Hip eyeglasses company Warby Parker is experiencing explosive growth.
Last June, Warby Parker sold its millionth pair of glasses, and Bloomberg reported earlier this month that investors are looking to invest at a valuation of $US1 billion. There are also rumours that the company’s leaders may be looking to take it public.
Whatever happens next, Warby Parker co-CEOs Dave Gilboa and Neil Blumenthal have already accomplished a great deal with the business they cofounded with Andrew Hunt and Jeffrey Raider in 2010.
We asked Gilboa and Blumenthal about the most important lessons they learned in their 20s and 30s, and they shared the below responses.
Never cut corners.
Gilboa and Blumenthal worked in consulting before dreaming up Warby Parker with their cofounders at the University of Pennsylvania’s Wharton School, where they met. They learned early in their careers that they should never become complacent or ignore details, which helped them when they became entrepreneurs.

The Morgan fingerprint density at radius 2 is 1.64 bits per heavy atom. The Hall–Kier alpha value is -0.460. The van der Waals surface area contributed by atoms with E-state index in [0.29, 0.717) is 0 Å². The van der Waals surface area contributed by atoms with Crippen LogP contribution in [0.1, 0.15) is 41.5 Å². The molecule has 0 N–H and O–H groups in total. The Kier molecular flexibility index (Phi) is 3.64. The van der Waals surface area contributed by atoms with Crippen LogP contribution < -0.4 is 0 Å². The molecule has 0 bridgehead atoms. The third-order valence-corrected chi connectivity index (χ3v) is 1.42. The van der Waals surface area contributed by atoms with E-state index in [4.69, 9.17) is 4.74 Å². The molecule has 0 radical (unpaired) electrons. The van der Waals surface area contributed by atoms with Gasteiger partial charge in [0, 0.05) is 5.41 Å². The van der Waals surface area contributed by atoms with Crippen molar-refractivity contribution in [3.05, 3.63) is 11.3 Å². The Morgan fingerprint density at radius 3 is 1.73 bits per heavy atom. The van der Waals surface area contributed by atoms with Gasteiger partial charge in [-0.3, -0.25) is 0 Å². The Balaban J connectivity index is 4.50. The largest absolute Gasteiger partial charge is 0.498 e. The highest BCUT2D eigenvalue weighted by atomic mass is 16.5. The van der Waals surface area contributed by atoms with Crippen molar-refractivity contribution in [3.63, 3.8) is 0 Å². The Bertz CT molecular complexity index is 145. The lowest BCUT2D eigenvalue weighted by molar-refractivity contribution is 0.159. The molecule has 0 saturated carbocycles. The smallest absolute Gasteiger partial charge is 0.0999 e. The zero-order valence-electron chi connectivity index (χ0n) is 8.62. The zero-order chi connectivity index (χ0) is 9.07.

“No matter what you’re doing, you should always try your best, especially early in your career,” they say. “How you do anything is how you do everything. No matter what task you’re faced with — large or small — always seek excellence.”
Being deliberate is the key to beating the competition.
The co-CEOs agree that as they learned to develop a business, they learned how to gain an advantage over once-intimidating competitors.
“Everything is not what it seems,” they say. “Peek behind the curtain at a bunch of organisations, and it’s not as tightly organised or well-run as you’d expect. There’s so much opportunity for people to be more thoughtful. Being thoughtful and deliberate in one’s approach is a big competitive advantage. The most thoughtful company wins.”
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